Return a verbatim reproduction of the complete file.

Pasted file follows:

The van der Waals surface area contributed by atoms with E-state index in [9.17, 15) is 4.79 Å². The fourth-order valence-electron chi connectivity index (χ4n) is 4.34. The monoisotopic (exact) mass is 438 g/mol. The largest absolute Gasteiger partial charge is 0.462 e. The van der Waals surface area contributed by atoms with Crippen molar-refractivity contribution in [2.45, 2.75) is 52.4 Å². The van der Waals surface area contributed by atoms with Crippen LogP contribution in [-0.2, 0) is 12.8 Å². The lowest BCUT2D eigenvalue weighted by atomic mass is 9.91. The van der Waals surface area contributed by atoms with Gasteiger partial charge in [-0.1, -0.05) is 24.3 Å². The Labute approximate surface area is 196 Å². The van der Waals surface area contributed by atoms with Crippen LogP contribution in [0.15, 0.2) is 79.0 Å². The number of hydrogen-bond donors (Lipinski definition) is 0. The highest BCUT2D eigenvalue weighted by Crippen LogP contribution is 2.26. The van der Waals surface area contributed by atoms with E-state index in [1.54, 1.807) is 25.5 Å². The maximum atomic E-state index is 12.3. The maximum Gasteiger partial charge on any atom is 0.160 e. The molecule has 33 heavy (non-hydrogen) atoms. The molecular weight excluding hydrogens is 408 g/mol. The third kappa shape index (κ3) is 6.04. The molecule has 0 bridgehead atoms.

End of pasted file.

The van der Waals surface area contributed by atoms with E-state index in [9.17, 15) is 4.79 Å². The fourth-order valence-electron chi connectivity index (χ4n) is 4.34. The monoisotopic (exact) mass is 438 g/mol. The largest absolute Gasteiger partial charge is 0.462 e. The van der Waals surface area contributed by atoms with Crippen molar-refractivity contribution in [2.45, 2.75) is 52.4 Å². The van der Waals surface area contributed by atoms with Crippen LogP contribution in [-0.2, 0) is 12.8 Å². The lowest BCUT2D eigenvalue weighted by atomic mass is 9.91. The van der Waals surface area contributed by atoms with Gasteiger partial charge in [-0.1, -0.05) is 24.3 Å². The Labute approximate surface area is 196 Å². The van der Waals surface area contributed by atoms with Crippen LogP contribution in [0.15, 0.2) is 79.0 Å². The number of hydrogen-bond donors (Lipinski definition) is 0. The highest BCUT2D eigenvalue weighted by Crippen LogP contribution is 2.26. The van der Waals surface area contributed by atoms with E-state index in [1.54, 1.807) is 25.5 Å². The maximum atomic E-state index is 12.3. The maximum Gasteiger partial charge on any atom is 0.160 e. The molecule has 33 heavy (non-hydrogen) atoms. The molecular weight excluding hydrogens is 408 g/mol. The third kappa shape index (κ3) is 6.04. The molecule has 0 bridgehead atoms.